A press release explained, “This announcement includes projects that were awarded in three categories: scoping studies, construction projects and best practices guidebooks to ensure that new, innovative models for thermal networks will be developed to maximize project scope and community impact. The pilot program also focuses on exploring waste energy discarded by other buildings or community sources to supply the heat pumps. Funding for additional proposals is still available for scoping studies, construction projects and best practices guidebooks and in the area of design studies.”
NYSERDA President and CEO Doreen M. Harris said, "Heat pumps provide innovative technology to deliver clean, affordable energy to homes and businesses, which is a game-changer in the fight against climate change, particularly in underserved communities. Together with our partners, we are creating pathways and resources that will lower carbon emissions from buildings, improve access to clean energy, and empower sustainability across New York state."
Scoping Study Awards: 21 of the 23 awarded projects are scoping studies, which are subject to contract execution, and will look at the feasibility of installing heat pump networks. This first step in assessment will include more than 600 buildings and represent more than 40 million square-feet of occupied spaces, including colleges, hospital, multifamily residential complexes, commercial buildings, and mixed-use complexes. Ten of the studies focus on disadvantaged communities and will determine how to realize community thermal heat pump networks to benefit more than 8,000 affordable households.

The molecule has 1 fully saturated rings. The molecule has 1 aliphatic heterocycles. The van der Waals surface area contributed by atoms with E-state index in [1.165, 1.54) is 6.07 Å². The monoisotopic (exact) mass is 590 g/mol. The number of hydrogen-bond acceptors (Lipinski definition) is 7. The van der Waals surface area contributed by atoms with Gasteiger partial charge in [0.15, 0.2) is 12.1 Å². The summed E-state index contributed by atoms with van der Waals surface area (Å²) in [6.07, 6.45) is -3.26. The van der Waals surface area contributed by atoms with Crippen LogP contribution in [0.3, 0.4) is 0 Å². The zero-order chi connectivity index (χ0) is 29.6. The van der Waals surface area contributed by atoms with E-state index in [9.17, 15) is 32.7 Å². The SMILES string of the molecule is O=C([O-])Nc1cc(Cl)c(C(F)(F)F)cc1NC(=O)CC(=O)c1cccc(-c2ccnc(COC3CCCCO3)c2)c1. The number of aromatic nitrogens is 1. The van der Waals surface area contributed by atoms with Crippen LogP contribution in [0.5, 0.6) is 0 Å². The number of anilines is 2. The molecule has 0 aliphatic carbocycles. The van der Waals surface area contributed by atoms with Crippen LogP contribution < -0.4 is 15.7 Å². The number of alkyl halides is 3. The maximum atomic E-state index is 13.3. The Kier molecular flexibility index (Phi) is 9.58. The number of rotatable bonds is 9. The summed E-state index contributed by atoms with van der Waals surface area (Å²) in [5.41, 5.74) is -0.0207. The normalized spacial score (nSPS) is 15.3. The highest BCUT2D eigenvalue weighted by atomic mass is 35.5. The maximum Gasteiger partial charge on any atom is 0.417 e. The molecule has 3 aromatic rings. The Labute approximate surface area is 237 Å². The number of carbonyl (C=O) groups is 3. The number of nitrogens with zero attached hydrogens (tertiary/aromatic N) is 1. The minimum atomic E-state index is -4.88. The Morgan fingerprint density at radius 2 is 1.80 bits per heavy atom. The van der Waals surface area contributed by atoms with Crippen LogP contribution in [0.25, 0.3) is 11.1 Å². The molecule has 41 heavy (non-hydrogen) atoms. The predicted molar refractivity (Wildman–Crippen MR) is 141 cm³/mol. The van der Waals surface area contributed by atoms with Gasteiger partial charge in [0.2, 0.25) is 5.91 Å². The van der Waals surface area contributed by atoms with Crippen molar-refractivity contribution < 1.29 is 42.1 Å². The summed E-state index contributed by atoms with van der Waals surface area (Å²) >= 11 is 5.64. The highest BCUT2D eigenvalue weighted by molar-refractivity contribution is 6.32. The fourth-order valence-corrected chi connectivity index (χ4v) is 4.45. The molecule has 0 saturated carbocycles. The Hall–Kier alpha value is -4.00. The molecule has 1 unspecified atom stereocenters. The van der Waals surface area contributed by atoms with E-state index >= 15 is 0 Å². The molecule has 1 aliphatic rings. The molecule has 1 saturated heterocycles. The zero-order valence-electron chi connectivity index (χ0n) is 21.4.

In Western New York, two projects were awarded:
•Existing Buildings, Multiple Owners
√ National Fuel Gas Community in Buffalo – Wendel Energy Services LLC, Buffalo*
•Existing Building, Single Owner Campus
√ Silo City mixed-use complex – Endurant Energy, Buffalo*
*Located in a disadvantaged community.
Learn more about the projects awarded by visiting NYSERDA's website.